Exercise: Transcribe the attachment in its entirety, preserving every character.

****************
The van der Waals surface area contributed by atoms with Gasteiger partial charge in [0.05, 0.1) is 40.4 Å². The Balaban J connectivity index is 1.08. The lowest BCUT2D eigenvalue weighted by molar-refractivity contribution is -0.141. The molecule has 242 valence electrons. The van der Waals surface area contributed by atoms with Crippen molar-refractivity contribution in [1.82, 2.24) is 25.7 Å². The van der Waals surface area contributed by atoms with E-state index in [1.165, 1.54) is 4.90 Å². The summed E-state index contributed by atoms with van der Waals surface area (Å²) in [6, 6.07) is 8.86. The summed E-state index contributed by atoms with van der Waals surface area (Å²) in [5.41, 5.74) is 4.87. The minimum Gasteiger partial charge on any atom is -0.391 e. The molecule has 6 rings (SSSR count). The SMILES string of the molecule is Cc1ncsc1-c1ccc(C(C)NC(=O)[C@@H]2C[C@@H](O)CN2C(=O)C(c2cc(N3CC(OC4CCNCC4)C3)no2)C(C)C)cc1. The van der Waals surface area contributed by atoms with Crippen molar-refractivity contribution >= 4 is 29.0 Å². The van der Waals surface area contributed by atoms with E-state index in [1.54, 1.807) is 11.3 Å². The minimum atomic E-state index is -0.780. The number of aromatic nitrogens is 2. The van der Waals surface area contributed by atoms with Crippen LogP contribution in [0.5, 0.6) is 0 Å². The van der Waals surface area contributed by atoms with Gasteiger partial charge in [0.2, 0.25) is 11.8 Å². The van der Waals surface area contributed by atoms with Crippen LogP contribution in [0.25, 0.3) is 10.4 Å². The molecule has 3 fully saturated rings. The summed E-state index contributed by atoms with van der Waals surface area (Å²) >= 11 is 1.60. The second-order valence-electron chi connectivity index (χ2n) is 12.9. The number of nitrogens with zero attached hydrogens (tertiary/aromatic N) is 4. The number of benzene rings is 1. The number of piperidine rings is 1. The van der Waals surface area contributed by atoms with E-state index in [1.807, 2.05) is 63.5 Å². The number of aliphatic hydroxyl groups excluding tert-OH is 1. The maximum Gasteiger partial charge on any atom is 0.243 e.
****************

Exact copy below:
The van der Waals surface area contributed by atoms with Gasteiger partial charge in [0.05, 0.1) is 40.4 Å². The Balaban J connectivity index is 1.08. The lowest BCUT2D eigenvalue weighted by molar-refractivity contribution is -0.141. The molecule has 242 valence electrons. The van der Waals surface area contributed by atoms with Crippen molar-refractivity contribution in [1.82, 2.24) is 25.7 Å². The van der Waals surface area contributed by atoms with E-state index in [1.165, 1.54) is 4.90 Å². The summed E-state index contributed by atoms with van der Waals surface area (Å²) in [6, 6.07) is 8.86. The summed E-state index contributed by atoms with van der Waals surface area (Å²) in [5.41, 5.74) is 4.87. The minimum Gasteiger partial charge on any atom is -0.391 e. The molecule has 6 rings (SSSR count). The SMILES string of the molecule is Cc1ncsc1-c1ccc(C(C)NC(=O)[C@@H]2C[C@@H](O)CN2C(=O)C(c2cc(N3CC(OC4CCNCC4)C3)no2)C(C)C)cc1. The van der Waals surface area contributed by atoms with Crippen molar-refractivity contribution >= 4 is 29.0 Å². The van der Waals surface area contributed by atoms with E-state index in [1.54, 1.807) is 11.3 Å². The minimum atomic E-state index is -0.780. The number of aromatic nitrogens is 2. The van der Waals surface area contributed by atoms with Crippen LogP contribution in [0.5, 0.6) is 0 Å². The van der Waals surface area contributed by atoms with Gasteiger partial charge in [0.2, 0.25) is 11.8 Å². The van der Waals surface area contributed by atoms with Crippen LogP contribution in [0.25, 0.3) is 10.4 Å². The molecule has 3 fully saturated rings. The summed E-state index contributed by atoms with van der Waals surface area (Å²) >= 11 is 1.60. The second-order valence-electron chi connectivity index (χ2n) is 12.9. The number of nitrogens with zero attached hydrogens (tertiary/aromatic N) is 4. The number of benzene rings is 1. The number of piperidine rings is 1. The van der Waals surface area contributed by atoms with E-state index in [1.807, 2.05) is 63.5 Å². The number of aliphatic hydroxyl groups excluding tert-OH is 1. The maximum Gasteiger partial charge on any atom is 0.243 e.